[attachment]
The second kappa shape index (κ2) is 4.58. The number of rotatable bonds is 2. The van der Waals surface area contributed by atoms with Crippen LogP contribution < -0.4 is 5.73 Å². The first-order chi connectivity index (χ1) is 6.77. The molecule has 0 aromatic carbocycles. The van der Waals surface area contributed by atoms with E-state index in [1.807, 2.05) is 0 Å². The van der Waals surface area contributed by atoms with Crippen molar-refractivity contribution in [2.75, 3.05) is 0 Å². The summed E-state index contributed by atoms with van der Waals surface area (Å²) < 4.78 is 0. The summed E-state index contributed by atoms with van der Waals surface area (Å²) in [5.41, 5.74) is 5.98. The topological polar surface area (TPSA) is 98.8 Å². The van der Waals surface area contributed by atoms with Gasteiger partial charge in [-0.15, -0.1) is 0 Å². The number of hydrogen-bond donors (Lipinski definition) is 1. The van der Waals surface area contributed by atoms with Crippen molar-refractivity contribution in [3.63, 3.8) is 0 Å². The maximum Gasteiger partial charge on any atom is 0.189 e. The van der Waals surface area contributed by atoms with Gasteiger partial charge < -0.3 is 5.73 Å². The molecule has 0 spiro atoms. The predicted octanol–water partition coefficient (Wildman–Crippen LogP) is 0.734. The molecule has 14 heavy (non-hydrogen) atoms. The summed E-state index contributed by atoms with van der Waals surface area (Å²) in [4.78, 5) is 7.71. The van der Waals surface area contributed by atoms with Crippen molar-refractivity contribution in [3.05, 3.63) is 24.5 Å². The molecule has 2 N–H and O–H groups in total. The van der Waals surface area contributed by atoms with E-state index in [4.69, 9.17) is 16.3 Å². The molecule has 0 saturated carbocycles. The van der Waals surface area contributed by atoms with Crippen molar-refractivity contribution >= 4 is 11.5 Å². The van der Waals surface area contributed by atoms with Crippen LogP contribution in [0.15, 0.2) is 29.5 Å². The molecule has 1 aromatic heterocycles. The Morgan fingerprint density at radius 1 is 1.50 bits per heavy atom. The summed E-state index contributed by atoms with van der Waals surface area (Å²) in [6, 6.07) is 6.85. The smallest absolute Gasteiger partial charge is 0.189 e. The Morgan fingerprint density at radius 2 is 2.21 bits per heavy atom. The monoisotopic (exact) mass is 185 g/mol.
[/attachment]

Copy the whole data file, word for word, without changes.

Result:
The second kappa shape index (κ2) is 4.58. The number of rotatable bonds is 2. The van der Waals surface area contributed by atoms with Crippen LogP contribution < -0.4 is 5.73 Å². The first-order chi connectivity index (χ1) is 6.77. The molecule has 0 aromatic carbocycles. The van der Waals surface area contributed by atoms with E-state index in [1.807, 2.05) is 0 Å². The van der Waals surface area contributed by atoms with Crippen molar-refractivity contribution in [2.75, 3.05) is 0 Å². The summed E-state index contributed by atoms with van der Waals surface area (Å²) < 4.78 is 0. The summed E-state index contributed by atoms with van der Waals surface area (Å²) in [5.41, 5.74) is 5.98. The topological polar surface area (TPSA) is 98.8 Å². The van der Waals surface area contributed by atoms with Gasteiger partial charge in [-0.15, -0.1) is 0 Å². The number of hydrogen-bond donors (Lipinski definition) is 1. The van der Waals surface area contributed by atoms with Crippen molar-refractivity contribution in [3.63, 3.8) is 0 Å². The maximum Gasteiger partial charge on any atom is 0.189 e. The van der Waals surface area contributed by atoms with Gasteiger partial charge < -0.3 is 5.73 Å². The molecule has 0 spiro atoms. The predicted octanol–water partition coefficient (Wildman–Crippen LogP) is 0.734. The molecule has 14 heavy (non-hydrogen) atoms. The summed E-state index contributed by atoms with van der Waals surface area (Å²) in [4.78, 5) is 7.71. The van der Waals surface area contributed by atoms with Crippen molar-refractivity contribution in [3.05, 3.63) is 24.5 Å². The molecule has 2 N–H and O–H groups in total. The van der Waals surface area contributed by atoms with E-state index in [4.69, 9.17) is 16.3 Å². The molecule has 0 saturated carbocycles. The van der Waals surface area contributed by atoms with Crippen molar-refractivity contribution >= 4 is 11.5 Å². The van der Waals surface area contributed by atoms with Crippen LogP contribution in [0.15, 0.2) is 29.5 Å². The molecule has 1 aromatic heterocycles. The Morgan fingerprint density at radius 1 is 1.50 bits per heavy atom. The summed E-state index contributed by atoms with van der Waals surface area (Å²) in [6, 6.07) is 6.85. The smallest absolute Gasteiger partial charge is 0.189 e. The Morgan fingerprint density at radius 2 is 2.21 bits per heavy atom. The monoisotopic (exact) mass is 185 g/mol.